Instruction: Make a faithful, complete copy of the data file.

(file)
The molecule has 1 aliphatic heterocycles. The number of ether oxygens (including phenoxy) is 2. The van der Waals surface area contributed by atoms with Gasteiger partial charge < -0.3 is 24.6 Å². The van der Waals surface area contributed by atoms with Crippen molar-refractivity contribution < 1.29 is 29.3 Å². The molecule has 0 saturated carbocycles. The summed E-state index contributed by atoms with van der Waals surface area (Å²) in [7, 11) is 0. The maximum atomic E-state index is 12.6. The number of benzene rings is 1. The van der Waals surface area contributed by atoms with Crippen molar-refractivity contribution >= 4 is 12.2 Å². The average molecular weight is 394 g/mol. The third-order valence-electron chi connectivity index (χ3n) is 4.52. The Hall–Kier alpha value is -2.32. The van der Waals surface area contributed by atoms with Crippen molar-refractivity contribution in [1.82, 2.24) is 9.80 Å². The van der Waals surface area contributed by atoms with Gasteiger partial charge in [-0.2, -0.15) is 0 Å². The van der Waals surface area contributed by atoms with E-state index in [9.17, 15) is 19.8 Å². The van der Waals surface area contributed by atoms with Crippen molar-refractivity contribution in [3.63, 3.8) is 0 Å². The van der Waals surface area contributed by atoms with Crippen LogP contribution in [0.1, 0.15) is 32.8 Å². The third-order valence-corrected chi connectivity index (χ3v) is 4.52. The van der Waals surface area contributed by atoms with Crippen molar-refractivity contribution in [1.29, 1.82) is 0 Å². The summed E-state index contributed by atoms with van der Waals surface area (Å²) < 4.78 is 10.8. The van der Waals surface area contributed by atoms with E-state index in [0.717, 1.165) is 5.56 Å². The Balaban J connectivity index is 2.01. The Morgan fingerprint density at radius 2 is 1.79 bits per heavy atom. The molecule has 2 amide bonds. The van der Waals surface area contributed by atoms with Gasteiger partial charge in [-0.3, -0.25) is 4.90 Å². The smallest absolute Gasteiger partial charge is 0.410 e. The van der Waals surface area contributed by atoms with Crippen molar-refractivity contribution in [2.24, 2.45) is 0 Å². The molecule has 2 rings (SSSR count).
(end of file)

The molecule has 1 aliphatic heterocycles. The number of ether oxygens (including phenoxy) is 2. The van der Waals surface area contributed by atoms with Gasteiger partial charge < -0.3 is 24.6 Å². The van der Waals surface area contributed by atoms with Crippen molar-refractivity contribution < 1.29 is 29.3 Å². The molecule has 0 saturated carbocycles. The summed E-state index contributed by atoms with van der Waals surface area (Å²) in [7, 11) is 0. The maximum atomic E-state index is 12.6. The number of benzene rings is 1. The van der Waals surface area contributed by atoms with Crippen molar-refractivity contribution >= 4 is 12.2 Å². The average molecular weight is 394 g/mol. The third-order valence-electron chi connectivity index (χ3n) is 4.52. The Hall–Kier alpha value is -2.32. The van der Waals surface area contributed by atoms with Crippen molar-refractivity contribution in [1.82, 2.24) is 9.80 Å². The van der Waals surface area contributed by atoms with Gasteiger partial charge in [-0.2, -0.15) is 0 Å². The van der Waals surface area contributed by atoms with E-state index in [9.17, 15) is 19.8 Å². The van der Waals surface area contributed by atoms with Crippen molar-refractivity contribution in [3.63, 3.8) is 0 Å². The van der Waals surface area contributed by atoms with Crippen LogP contribution in [0.1, 0.15) is 32.8 Å². The third-order valence-corrected chi connectivity index (χ3v) is 4.52. The van der Waals surface area contributed by atoms with Crippen molar-refractivity contribution in [1.29, 1.82) is 0 Å². The summed E-state index contributed by atoms with van der Waals surface area (Å²) < 4.78 is 10.8. The van der Waals surface area contributed by atoms with E-state index in [0.717, 1.165) is 5.56 Å². The Balaban J connectivity index is 2.01. The Morgan fingerprint density at radius 2 is 1.79 bits per heavy atom. The molecule has 2 amide bonds. The van der Waals surface area contributed by atoms with Gasteiger partial charge in [-0.3, -0.25) is 4.90 Å². The smallest absolute Gasteiger partial charge is 0.410 e. The van der Waals surface area contributed by atoms with Crippen molar-refractivity contribution in [2.24, 2.45) is 0 Å². The molecule has 2 rings (SSSR count).